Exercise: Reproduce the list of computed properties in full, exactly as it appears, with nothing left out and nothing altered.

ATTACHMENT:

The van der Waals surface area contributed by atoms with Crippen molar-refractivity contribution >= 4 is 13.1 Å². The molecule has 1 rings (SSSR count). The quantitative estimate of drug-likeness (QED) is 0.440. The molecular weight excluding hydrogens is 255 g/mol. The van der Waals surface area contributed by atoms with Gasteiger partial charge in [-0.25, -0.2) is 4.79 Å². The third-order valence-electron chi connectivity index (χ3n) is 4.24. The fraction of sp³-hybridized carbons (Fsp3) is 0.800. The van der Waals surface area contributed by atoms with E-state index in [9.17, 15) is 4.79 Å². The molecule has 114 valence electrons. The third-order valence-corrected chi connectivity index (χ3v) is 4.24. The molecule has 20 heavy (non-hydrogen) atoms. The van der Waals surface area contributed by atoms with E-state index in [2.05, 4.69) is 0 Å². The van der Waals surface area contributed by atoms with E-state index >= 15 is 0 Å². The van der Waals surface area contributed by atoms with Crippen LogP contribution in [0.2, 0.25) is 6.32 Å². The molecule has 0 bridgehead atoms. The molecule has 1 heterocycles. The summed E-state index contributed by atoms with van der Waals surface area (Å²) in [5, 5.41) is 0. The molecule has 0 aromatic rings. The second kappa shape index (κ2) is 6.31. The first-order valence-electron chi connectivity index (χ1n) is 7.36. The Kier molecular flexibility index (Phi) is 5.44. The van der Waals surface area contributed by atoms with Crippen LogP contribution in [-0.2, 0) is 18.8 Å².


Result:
The van der Waals surface area contributed by atoms with Crippen molar-refractivity contribution >= 4 is 13.1 Å². The molecule has 1 rings (SSSR count). The quantitative estimate of drug-likeness (QED) is 0.440. The molecular weight excluding hydrogens is 255 g/mol. The van der Waals surface area contributed by atoms with Gasteiger partial charge in [-0.25, -0.2) is 4.79 Å². The third-order valence-electron chi connectivity index (χ3n) is 4.24. The fraction of sp³-hybridized carbons (Fsp3) is 0.800. The van der Waals surface area contributed by atoms with E-state index in [9.17, 15) is 4.79 Å². The molecule has 114 valence electrons. The third-order valence-corrected chi connectivity index (χ3v) is 4.24. The molecule has 20 heavy (non-hydrogen) atoms. The van der Waals surface area contributed by atoms with E-state index in [2.05, 4.69) is 0 Å². The van der Waals surface area contributed by atoms with E-state index >= 15 is 0 Å². The van der Waals surface area contributed by atoms with Crippen LogP contribution in [0.2, 0.25) is 6.32 Å². The molecule has 0 bridgehead atoms. The molecule has 1 heterocycles. The summed E-state index contributed by atoms with van der Waals surface area (Å²) in [5, 5.41) is 0. The molecule has 0 aromatic rings. The second kappa shape index (κ2) is 6.31. The first-order valence-electron chi connectivity index (χ1n) is 7.36. The Kier molecular flexibility index (Phi) is 5.44. The van der Waals surface area contributed by atoms with Crippen LogP contribution in [-0.2, 0) is 18.8 Å².